Skip to main content

Verified by Psychology Today

Revenge Really Is Sweet

Research shows that getting even feels good... but at what cost?

If you lose a big fight, it will worry you all of your life. It will plague you - until you get your revenge.

- Muhammad Ali

Now, I'm not advocating for revenge. I believe that "an eye for an eye makes the whole world blind," and any gratification from revenge is likely to be short-lived. If you've been raised to think of revenge as being generally immoral, feelings of guilt may off-set any benefits of revenge. However, if you don't have any compunctions against revenge, or even if you do, a recent set of studies by Chester and DeWall (2017) in the Journal of Personality and Social Psychology sheds some light on how revenge works emotionally and psychologically. Of course, there are - thankfully - other ways than revenge to restore one's emotional equilibrium after being hurt, such as working through the issue with the injuring party, compassion and forgiveness, seeing justice and reparation, punishment even, but the basic instinct to seek revenge, to become sadistic, to bully, is so strong and such a potent source of destruction in our world, it makes sense to better understand what is happening. It's not so clear intuititively how negative action like retaliatory aggression can lead to a positive emotional outcome.

The researchers in this study sought to understand how social rejection can lead to retaliatory aggression. What motivates revenge behavior when we feel hurt, rejected or criticized? When someone experiences negative emotions, why does this lead to aggressive behavior? There is a great deal of violence, from intimate partner violence and stalking, to violent confrontation between one-time friends, to mass casualty events. Of course violence may come from multiple factors, but clarifying the connection between the common experience of rejection and the retaliatory aggression which may often follow is an important step in understanding how to interrupt the cycle of injury and retaliation.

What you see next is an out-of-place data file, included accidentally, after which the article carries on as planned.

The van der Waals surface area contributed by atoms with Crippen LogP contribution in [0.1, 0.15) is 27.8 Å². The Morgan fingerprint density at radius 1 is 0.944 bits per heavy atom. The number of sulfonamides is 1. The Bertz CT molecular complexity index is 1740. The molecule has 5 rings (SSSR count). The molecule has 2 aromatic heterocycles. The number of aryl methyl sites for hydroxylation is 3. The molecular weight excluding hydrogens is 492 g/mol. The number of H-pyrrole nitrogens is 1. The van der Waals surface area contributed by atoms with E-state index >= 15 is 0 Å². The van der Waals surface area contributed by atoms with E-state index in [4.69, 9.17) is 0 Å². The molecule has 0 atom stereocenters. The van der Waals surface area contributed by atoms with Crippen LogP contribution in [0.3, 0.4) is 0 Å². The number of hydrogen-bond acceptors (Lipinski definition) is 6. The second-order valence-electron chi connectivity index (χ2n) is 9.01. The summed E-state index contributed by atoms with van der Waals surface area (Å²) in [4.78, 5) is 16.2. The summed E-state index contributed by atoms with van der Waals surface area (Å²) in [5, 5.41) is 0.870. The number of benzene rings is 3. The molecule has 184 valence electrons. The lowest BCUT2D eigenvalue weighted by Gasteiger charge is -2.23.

Basically, researchers found that when people feel hurt - socially rejected, insulted, humiliated, angry - we look for ways to restore our feelings to a more positive state. One common way for us to do that is to retaliate, to seek revenge and punish the offending party. They describe the following sequence: when we feel emotional injury, it causes negative emotions. When we feel negative emotions, we look for a way to restore a positive emotional state. One way to restore a positive emotional state is to strike out against the injuring party. When it is possible to do so, most experimental subjects are motivated to seek revenge, and when offered the opportunity, will do so. When their emotional state is assess after getting revenge, it is on par with the emotional state of someone who hadn't experienced emotional injury in the first place.